Written by: Elan Thomas
Now if this title has got your attention you may be thinking ‘woh there PDW’, there is no need to encourage swearing in the workplace, that’s not very politically correct!! In reading this title you may be thinking the “F” word meant something negative, and your perception is what is taking you down that route…and that’s part of the way most of us are wired.
It’s our judgement, perception and interpretation of messages people give us that can often form a misunderstanding, especially around the “F” word in business…FEEDBACK, which is what this article is all about.
I have decided to write this article because I am passionate about supporting businesses to get this part of their culture right, and hats off to the businesses out there that do. I have also been on the end of the most hurtful feedback many many years ago, and as a certain type of person that I am it took a long time to get over it and understand it.
So when starting a business with my husband Jim 11 years ago, we made it our mantra to do everything in our power to stop these impacts from happening to others. Thus one of the reasons for starting PDW. Having now worked with 1000’s of people throughout my career, I have come to realise that feedback if done well can be one of the most powerful ways we communicate in society, and we see the huge benefits for people who receive it when its delivered in the right way.
Feedback of course can be focussed on something positive, and we know this as praise…or it can be focussed on something corrective or improvement based, and often people experience this as criticism. Either way though, the principles and the ‘golden rules’ are the same.
The outputs from well delivered, well intentioned feedback can leave people feeling euphoric, encouraged, confident, happy & motivated and it enables us to build on our own skills and abilities to either continue to do the same things, or to improve our behaviours or approaches to achieve a greater output…. So my question on the back of this then “why don’t we do more of it??” Again I can factually tell you, with the many businesses we work with that this is not happening enough, and in all fairness and credit to the many businesses we do work with, they will hold up the mirror to understand more about the barriers stopping this culture of great feedback and to then understand further as to how they can turn this around.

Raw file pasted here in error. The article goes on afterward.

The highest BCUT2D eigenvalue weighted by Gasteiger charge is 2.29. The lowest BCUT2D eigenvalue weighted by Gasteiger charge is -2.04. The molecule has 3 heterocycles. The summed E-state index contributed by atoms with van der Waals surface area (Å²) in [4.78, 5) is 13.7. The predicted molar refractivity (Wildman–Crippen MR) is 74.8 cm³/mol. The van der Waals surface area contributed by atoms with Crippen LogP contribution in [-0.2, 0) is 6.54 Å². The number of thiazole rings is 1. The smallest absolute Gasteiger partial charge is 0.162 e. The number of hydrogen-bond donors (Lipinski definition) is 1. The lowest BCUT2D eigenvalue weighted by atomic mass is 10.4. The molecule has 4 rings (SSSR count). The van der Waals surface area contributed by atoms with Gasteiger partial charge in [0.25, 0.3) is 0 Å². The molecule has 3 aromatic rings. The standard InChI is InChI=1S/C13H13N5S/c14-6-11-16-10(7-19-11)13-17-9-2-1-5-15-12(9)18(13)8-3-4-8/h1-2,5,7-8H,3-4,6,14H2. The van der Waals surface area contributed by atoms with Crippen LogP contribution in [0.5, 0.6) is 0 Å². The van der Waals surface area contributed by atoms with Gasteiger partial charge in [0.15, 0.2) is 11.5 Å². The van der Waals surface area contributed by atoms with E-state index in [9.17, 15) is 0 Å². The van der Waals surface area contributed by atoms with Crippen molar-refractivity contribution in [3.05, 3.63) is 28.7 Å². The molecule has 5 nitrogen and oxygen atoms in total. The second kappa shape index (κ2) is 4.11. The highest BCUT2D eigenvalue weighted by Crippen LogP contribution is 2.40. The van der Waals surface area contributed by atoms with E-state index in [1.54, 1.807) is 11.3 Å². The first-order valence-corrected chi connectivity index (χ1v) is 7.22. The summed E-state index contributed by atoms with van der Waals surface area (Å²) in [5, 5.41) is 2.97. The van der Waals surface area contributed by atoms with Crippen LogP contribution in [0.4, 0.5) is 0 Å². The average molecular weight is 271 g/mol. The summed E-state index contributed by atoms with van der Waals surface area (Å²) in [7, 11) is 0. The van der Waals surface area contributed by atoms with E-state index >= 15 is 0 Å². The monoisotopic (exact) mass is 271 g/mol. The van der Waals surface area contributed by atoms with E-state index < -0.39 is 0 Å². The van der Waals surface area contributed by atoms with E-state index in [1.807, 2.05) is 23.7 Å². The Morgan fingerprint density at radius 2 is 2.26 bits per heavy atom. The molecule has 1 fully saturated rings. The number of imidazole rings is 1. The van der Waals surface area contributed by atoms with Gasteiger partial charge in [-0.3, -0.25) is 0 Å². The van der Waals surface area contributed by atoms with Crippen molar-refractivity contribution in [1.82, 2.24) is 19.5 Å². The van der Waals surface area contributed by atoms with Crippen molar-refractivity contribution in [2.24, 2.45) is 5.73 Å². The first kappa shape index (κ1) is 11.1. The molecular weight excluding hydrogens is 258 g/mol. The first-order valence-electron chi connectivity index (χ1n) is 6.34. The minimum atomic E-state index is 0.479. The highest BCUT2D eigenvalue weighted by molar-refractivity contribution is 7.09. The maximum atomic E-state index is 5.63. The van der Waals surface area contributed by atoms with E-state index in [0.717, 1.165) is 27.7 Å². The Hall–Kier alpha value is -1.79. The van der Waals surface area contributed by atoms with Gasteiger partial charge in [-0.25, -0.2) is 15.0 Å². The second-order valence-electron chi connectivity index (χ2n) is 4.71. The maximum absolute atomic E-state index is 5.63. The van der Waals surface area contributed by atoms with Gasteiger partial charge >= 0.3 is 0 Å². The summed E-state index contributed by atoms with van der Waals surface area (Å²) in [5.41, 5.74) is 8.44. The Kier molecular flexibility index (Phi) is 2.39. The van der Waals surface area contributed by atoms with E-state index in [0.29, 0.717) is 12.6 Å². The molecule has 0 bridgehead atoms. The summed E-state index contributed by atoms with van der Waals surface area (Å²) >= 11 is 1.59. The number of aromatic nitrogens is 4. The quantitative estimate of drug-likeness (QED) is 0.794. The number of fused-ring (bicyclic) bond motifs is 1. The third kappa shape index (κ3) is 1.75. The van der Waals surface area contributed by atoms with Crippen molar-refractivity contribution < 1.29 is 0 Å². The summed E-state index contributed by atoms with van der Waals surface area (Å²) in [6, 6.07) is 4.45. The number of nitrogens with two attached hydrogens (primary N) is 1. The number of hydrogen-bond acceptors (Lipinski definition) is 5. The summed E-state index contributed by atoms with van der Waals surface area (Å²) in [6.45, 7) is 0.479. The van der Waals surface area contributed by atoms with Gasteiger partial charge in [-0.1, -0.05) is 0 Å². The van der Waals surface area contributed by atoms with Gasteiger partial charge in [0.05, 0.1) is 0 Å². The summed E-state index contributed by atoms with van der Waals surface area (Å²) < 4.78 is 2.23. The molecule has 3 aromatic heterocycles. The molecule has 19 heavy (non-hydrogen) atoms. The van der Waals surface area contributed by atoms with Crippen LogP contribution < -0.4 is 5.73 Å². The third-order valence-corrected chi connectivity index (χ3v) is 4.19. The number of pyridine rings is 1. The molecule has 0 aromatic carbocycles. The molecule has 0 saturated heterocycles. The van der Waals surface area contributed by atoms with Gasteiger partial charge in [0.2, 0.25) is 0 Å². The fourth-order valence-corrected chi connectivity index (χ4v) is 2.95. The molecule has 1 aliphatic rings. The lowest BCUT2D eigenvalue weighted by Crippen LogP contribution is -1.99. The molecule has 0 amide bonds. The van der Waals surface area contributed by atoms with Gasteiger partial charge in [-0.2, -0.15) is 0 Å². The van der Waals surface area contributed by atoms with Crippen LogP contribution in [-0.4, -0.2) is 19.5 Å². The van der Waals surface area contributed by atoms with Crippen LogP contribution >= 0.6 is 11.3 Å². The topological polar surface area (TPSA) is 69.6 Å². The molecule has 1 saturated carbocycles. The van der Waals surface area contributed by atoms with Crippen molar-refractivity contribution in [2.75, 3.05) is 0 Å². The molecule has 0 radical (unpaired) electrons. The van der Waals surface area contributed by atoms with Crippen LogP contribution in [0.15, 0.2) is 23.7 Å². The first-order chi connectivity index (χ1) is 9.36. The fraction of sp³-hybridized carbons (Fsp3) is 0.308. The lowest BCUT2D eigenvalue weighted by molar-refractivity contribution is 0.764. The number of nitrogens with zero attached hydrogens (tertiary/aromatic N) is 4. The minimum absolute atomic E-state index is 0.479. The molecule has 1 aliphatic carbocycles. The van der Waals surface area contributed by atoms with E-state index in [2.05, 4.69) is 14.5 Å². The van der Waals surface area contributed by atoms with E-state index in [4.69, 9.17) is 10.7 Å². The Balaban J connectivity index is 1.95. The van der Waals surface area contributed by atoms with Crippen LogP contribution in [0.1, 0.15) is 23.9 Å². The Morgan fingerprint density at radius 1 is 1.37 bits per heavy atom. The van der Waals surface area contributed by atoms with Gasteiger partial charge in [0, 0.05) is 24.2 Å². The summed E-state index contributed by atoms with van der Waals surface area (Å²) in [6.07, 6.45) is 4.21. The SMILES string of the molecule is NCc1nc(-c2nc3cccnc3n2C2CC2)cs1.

Turning the above picture on its head, if feedback is done badly, it can literally destroy a person, you may think this is an over extreme statement but I have sadly witnessed (and may I say too often) the hurt, anger and frustration that poorly delivered feedback can leave behind….. it’s wrecked self-esteem, confidence, and trust… and if you read the book the ‘5 conversations’ you will know those words are key to driving great relationships and happiness at work, and ultimately performance.
However despite all that emotion, you may be reading this and think ‘so what?’…people just need to toughen up and deal with it, get over a few difficult messages? There may be some truth in this of course, but I will challenge that mindset because it isn’t t the difficult messages people can’t deal with, in fact when I deliver the intended message in the right way most people are happy to hear it; it’s when the giver doesn’t take any time to consider the receiver’s perspective and their drivers; it’s when the giver’s intent is not to help the receiver but to ‘score points’ or to elevate their own status, and its often just badly thought out (or not thought out at all) by the giver which usually means the feedback is just full of judgemental language and adjectives about what the person is/is not doing, and what they should be doing differently.